commitment devices and my television problem

Commitment devices are important.  A friend of mine met a woman in Kenya who planted her sweet potatoes so that they would be ready to harvest just when she needed to pay school fees for her children: that way she wouldn’t be tempted the money from selling the vegetables on other things.  In a project in Tanzania providing cash subsidies to poor families, women asked for the cash subsidies to be conditional on keeping their children in school as a commitment device to use the money well.

When I travel, I’m not very good with television.  I get tired of the silence in the hotel room and end up turning on the tv to have some sound but end up watching more than is optimal.  So I was pleased to see, in my Freetown hotel, that my tv was on a stand with wheels.  A perfect opportunity for a commitment device!  I asked the staff member who brought me to my room if the tv could be removed.  The woman politely explained to me that if I don’t want to watch tv, I can just not turn it on.  I said, I know, but I’d love to just not have it in the room.  I explained my commitment problem; why not?  Can you remove it?  We went and asked the manager, who said, “This is very strange.  I have never had a guest request this before.  If you don’t want to watch the tv, then just don’t turn it on.”  The staff woman explained my commitment challenge to the manager.  He sent another staff member with me to the room to help me.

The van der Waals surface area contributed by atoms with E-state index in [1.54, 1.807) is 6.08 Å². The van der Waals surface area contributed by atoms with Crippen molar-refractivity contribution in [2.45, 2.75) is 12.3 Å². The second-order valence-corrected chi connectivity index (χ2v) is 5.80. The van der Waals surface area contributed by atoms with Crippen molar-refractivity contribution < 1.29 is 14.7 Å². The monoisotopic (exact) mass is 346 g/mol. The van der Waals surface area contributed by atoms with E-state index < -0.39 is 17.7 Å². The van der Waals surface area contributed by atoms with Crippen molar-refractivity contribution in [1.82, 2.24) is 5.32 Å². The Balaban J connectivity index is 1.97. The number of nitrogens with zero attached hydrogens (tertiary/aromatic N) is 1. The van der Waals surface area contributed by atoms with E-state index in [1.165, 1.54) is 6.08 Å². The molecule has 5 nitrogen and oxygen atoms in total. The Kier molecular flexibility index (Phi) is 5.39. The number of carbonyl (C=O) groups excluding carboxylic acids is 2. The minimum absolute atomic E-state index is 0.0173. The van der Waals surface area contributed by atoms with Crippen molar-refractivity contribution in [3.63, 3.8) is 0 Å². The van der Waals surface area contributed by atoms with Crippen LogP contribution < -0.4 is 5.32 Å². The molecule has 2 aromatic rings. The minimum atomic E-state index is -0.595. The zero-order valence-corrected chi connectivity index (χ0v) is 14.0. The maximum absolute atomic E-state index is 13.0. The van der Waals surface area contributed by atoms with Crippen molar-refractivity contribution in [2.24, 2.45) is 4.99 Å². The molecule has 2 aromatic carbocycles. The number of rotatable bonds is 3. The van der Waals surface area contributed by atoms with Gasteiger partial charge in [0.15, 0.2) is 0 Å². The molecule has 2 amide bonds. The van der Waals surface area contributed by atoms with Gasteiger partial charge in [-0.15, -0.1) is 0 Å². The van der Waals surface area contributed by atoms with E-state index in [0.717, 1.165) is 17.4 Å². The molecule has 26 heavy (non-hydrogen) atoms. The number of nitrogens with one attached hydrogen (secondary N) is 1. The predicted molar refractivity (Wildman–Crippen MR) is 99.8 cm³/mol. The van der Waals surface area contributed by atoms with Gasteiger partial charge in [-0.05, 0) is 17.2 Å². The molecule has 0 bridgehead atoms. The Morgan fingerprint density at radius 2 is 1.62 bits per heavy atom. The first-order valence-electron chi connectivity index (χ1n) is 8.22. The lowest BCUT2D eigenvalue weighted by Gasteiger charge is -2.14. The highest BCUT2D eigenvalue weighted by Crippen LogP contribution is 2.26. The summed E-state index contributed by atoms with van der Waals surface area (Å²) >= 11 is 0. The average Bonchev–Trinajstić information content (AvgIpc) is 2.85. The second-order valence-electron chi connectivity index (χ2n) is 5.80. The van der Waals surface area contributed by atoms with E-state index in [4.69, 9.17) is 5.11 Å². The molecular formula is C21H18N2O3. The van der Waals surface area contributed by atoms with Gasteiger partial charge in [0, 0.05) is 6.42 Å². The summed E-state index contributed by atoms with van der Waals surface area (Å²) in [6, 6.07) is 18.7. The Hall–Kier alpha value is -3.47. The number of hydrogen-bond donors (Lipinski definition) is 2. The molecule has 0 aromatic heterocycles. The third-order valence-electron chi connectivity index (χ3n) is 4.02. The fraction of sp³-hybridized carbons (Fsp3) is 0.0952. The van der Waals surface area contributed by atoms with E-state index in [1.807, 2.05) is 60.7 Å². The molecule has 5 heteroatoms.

When we arrived, the man said, “But it’s already off!”  He had been under the impression that the tv was on and I couldn’t figure out how to turn it off.  “But if you don’t want to watch…”  Yes, I know.  “The people with the key to the store[room] come tomorrow, so we can do it tomorrow.”  Fine.  I unplugged the tv and rolled it into the closet: out of sight, out of mind.  That seemed to largely alleviate my commitment problem, so I didn’t follow up.

A couple of days later, I told the manager that I had resolved my problem.  He answered, “Oh yes, I spoke with the proprietor.  She said, ‘If he doesn’t want to watch tv, he should just leave it off.'”  Oh.  Now I get it.

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